Brock Lesnar is giddy as a school girl after stalking around the woods (okay, more like lumbering around the woods) in pursuit of a whitetail deer. What can you say, the big man loves to hunt. His claim that the whitetail deer is one of the most difficult animals to hunt is severely undermined, however, when he misses his first shot at the buck and it is kind enough to prance out in the open to give him a better one. Ernest Hemingway hunted lions, Brock. And he was just some sissy writer.
After the jump: some Kung Fu Football, and how they hype a fight in Japan.
(The hoax match-up the world has been talking about since never.)
It’s a crazy rumor no more. Now Fedor Emelianenko vs. Shinya Aoki is a crazy fact, according to press release sent out today by M-1 Global. The two will square off in a "five-minute special sparring exhibition" at the "M-1 Challenge Presented by Affliction" on April 29 in Tokyo. So what will the lightweight and the heavyweight try to do to each other over the course of the most bizarre and pointless five minutes in MMA history? According to the press release:
Complete rules of the Fedor vs. Aoki sparring exhibition are still being negotiated, but it will be presented as a special attraction during a 19-bout event scheduled to feature head-to-head M-1 Challenge matchups between host country Japan vs. England, Team USA West vs. South Korea, and Spain vs. France.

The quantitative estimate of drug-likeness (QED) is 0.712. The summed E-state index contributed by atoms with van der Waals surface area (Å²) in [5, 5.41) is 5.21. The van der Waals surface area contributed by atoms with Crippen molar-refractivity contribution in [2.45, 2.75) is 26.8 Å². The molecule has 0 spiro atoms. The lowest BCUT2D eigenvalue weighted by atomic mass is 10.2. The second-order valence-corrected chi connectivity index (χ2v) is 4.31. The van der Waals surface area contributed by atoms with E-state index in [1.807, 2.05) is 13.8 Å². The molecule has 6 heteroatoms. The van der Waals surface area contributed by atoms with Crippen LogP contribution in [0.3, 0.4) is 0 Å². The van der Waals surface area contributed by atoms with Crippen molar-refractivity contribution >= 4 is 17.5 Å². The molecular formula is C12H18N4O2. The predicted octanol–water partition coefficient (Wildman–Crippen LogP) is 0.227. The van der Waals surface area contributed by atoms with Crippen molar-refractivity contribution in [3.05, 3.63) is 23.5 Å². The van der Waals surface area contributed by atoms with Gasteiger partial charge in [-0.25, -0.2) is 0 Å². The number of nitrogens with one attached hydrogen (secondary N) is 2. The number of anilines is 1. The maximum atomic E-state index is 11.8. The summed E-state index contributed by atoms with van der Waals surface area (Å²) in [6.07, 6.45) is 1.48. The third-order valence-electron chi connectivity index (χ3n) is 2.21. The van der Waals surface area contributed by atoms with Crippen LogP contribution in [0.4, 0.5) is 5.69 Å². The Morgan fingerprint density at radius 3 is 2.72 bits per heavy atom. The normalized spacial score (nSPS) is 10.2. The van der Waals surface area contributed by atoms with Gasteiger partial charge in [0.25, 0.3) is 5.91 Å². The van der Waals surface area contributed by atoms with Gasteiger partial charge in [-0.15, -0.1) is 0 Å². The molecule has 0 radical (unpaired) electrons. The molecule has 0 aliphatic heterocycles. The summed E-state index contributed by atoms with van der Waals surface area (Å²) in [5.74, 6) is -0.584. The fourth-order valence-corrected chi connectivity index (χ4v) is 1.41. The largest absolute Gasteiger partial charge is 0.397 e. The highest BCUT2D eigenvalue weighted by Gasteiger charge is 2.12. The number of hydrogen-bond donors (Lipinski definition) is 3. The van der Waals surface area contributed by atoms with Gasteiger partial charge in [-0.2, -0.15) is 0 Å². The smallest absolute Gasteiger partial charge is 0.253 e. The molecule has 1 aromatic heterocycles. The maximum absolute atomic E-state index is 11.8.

Well, that’s appropriately vague. I guess this is what happens when you start to run out of credible opponents (who won’t ask for a lot money to fight you) but you still want to get out of the house and break a sweat: you spar with a skinny guy in tights. Sounds reasonable. Oh, wait. No, it’s completely insane. But what do we expect at this point?
(When he told her it was time to retire and give up the game for good, a tearful Paris Hilton told Dana: "But I am the game!" Only then did he fully understand the devils of fame and the ransom they demand. True story.)